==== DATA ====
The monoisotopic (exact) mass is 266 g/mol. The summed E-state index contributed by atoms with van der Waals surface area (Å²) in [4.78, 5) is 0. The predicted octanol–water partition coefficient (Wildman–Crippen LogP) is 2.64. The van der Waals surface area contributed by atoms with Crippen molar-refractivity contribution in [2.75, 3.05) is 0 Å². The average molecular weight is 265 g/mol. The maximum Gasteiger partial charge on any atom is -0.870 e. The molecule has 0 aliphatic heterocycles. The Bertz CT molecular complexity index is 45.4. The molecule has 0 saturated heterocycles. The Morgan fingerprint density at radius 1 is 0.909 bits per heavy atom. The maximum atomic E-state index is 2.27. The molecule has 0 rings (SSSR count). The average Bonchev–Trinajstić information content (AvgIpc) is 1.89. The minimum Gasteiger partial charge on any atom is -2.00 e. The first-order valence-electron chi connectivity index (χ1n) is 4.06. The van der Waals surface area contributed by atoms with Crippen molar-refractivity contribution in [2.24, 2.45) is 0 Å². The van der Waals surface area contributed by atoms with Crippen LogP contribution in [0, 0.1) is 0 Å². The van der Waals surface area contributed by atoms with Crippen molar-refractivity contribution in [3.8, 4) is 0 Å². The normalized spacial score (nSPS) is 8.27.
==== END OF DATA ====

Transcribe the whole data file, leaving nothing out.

The monoisotopic (exact) mass is 266 g/mol. The summed E-state index contributed by atoms with van der Waals surface area (Å²) in [4.78, 5) is 0. The predicted octanol–water partition coefficient (Wildman–Crippen LogP) is 2.64. The van der Waals surface area contributed by atoms with Crippen molar-refractivity contribution in [2.75, 3.05) is 0 Å². The average molecular weight is 265 g/mol. The maximum Gasteiger partial charge on any atom is -0.870 e. The molecule has 0 aliphatic heterocycles. The Bertz CT molecular complexity index is 45.4. The molecule has 0 saturated heterocycles. The Morgan fingerprint density at radius 1 is 0.909 bits per heavy atom. The maximum atomic E-state index is 2.27. The molecule has 0 rings (SSSR count). The average Bonchev–Trinajstić information content (AvgIpc) is 1.89. The minimum Gasteiger partial charge on any atom is -2.00 e. The first-order valence-electron chi connectivity index (χ1n) is 4.06. The van der Waals surface area contributed by atoms with Crippen molar-refractivity contribution in [2.24, 2.45) is 0 Å². The van der Waals surface area contributed by atoms with Crippen LogP contribution in [0, 0.1) is 0 Å². The van der Waals surface area contributed by atoms with Crippen molar-refractivity contribution in [3.8, 4) is 0 Å². The normalized spacial score (nSPS) is 8.27.